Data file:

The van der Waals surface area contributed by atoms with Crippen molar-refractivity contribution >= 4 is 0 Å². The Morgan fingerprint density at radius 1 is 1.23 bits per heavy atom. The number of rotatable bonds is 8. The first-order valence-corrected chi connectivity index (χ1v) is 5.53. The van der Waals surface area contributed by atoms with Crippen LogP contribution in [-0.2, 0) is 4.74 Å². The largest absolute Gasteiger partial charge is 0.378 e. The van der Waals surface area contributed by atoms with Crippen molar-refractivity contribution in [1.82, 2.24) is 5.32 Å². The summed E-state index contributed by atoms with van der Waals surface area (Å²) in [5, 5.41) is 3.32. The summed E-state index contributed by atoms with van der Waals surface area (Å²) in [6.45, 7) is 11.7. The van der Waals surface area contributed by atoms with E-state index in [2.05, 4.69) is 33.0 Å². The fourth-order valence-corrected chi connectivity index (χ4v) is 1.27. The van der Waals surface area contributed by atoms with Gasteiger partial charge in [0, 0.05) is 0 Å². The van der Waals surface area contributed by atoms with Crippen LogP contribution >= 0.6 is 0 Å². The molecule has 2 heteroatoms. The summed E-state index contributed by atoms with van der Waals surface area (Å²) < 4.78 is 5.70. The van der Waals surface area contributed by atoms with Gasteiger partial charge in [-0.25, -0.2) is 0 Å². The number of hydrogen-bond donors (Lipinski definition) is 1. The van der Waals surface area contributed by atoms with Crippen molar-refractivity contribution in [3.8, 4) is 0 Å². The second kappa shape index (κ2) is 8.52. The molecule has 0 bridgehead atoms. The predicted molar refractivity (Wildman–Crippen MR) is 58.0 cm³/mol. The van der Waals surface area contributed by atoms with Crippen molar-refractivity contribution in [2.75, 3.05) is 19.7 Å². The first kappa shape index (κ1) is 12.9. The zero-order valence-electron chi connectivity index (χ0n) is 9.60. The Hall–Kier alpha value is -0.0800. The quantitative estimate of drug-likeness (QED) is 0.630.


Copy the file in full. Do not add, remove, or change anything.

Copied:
The van der Waals surface area contributed by atoms with Crippen molar-refractivity contribution >= 4 is 0 Å². The Morgan fingerprint density at radius 1 is 1.23 bits per heavy atom. The number of rotatable bonds is 8. The first-order valence-corrected chi connectivity index (χ1v) is 5.53. The van der Waals surface area contributed by atoms with Crippen LogP contribution in [-0.2, 0) is 4.74 Å². The largest absolute Gasteiger partial charge is 0.378 e. The van der Waals surface area contributed by atoms with Crippen molar-refractivity contribution in [1.82, 2.24) is 5.32 Å². The summed E-state index contributed by atoms with van der Waals surface area (Å²) in [5, 5.41) is 3.32. The summed E-state index contributed by atoms with van der Waals surface area (Å²) in [6.45, 7) is 11.7. The van der Waals surface area contributed by atoms with E-state index in [2.05, 4.69) is 33.0 Å². The fourth-order valence-corrected chi connectivity index (χ4v) is 1.27. The van der Waals surface area contributed by atoms with Gasteiger partial charge in [0, 0.05) is 0 Å². The van der Waals surface area contributed by atoms with Crippen LogP contribution >= 0.6 is 0 Å². The molecule has 2 heteroatoms. The summed E-state index contributed by atoms with van der Waals surface area (Å²) < 4.78 is 5.70. The van der Waals surface area contributed by atoms with Gasteiger partial charge in [-0.25, -0.2) is 0 Å². The number of hydrogen-bond donors (Lipinski definition) is 1. The van der Waals surface area contributed by atoms with Crippen molar-refractivity contribution in [3.8, 4) is 0 Å². The second kappa shape index (κ2) is 8.52. The molecule has 0 bridgehead atoms. The predicted molar refractivity (Wildman–Crippen MR) is 58.0 cm³/mol. The van der Waals surface area contributed by atoms with Crippen molar-refractivity contribution in [2.75, 3.05) is 19.7 Å². The first kappa shape index (κ1) is 12.9. The zero-order valence-electron chi connectivity index (χ0n) is 9.60. The Hall–Kier alpha value is -0.0800. The quantitative estimate of drug-likeness (QED) is 0.630.